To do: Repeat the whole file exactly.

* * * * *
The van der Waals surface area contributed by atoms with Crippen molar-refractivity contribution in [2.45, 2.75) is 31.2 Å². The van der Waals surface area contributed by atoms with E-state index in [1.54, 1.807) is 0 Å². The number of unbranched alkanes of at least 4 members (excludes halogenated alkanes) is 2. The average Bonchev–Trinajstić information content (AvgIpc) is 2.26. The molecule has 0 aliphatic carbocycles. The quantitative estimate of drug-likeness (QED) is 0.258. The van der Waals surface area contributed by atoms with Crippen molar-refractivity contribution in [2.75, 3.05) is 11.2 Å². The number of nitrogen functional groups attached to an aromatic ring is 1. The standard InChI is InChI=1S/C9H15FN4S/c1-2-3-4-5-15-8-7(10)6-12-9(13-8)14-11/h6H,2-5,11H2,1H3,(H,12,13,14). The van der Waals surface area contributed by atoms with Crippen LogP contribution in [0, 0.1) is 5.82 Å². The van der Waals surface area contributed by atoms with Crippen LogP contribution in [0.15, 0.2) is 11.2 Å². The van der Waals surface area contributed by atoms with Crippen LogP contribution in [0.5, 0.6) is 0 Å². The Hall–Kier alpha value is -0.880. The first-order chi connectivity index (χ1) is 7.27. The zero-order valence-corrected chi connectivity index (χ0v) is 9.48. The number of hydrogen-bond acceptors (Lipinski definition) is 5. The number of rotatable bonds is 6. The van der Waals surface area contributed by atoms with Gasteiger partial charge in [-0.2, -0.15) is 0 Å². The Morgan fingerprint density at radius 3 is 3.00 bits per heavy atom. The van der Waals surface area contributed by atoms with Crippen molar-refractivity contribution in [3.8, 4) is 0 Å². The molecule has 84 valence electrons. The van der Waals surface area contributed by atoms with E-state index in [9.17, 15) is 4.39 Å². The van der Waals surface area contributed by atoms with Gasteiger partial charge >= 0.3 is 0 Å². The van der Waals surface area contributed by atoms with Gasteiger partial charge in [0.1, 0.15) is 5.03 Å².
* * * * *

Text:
The van der Waals surface area contributed by atoms with Crippen molar-refractivity contribution in [2.45, 2.75) is 31.2 Å². The van der Waals surface area contributed by atoms with E-state index in [1.54, 1.807) is 0 Å². The number of unbranched alkanes of at least 4 members (excludes halogenated alkanes) is 2. The average Bonchev–Trinajstić information content (AvgIpc) is 2.26. The molecule has 0 aliphatic carbocycles. The quantitative estimate of drug-likeness (QED) is 0.258. The van der Waals surface area contributed by atoms with Crippen molar-refractivity contribution in [2.75, 3.05) is 11.2 Å². The number of nitrogen functional groups attached to an aromatic ring is 1. The standard InChI is InChI=1S/C9H15FN4S/c1-2-3-4-5-15-8-7(10)6-12-9(13-8)14-11/h6H,2-5,11H2,1H3,(H,12,13,14). The van der Waals surface area contributed by atoms with Crippen LogP contribution in [0, 0.1) is 5.82 Å². The van der Waals surface area contributed by atoms with Crippen LogP contribution in [0.15, 0.2) is 11.2 Å². The van der Waals surface area contributed by atoms with Crippen LogP contribution in [0.5, 0.6) is 0 Å². The Hall–Kier alpha value is -0.880. The first-order chi connectivity index (χ1) is 7.27. The zero-order valence-corrected chi connectivity index (χ0v) is 9.48. The number of hydrogen-bond acceptors (Lipinski definition) is 5. The number of rotatable bonds is 6. The van der Waals surface area contributed by atoms with Gasteiger partial charge in [-0.2, -0.15) is 0 Å². The Morgan fingerprint density at radius 3 is 3.00 bits per heavy atom. The van der Waals surface area contributed by atoms with Crippen molar-refractivity contribution in [3.8, 4) is 0 Å². The molecule has 84 valence electrons. The van der Waals surface area contributed by atoms with E-state index in [9.17, 15) is 4.39 Å². The van der Waals surface area contributed by atoms with Gasteiger partial charge >= 0.3 is 0 Å². The van der Waals surface area contributed by atoms with Gasteiger partial charge in [0.1, 0.15) is 5.03 Å².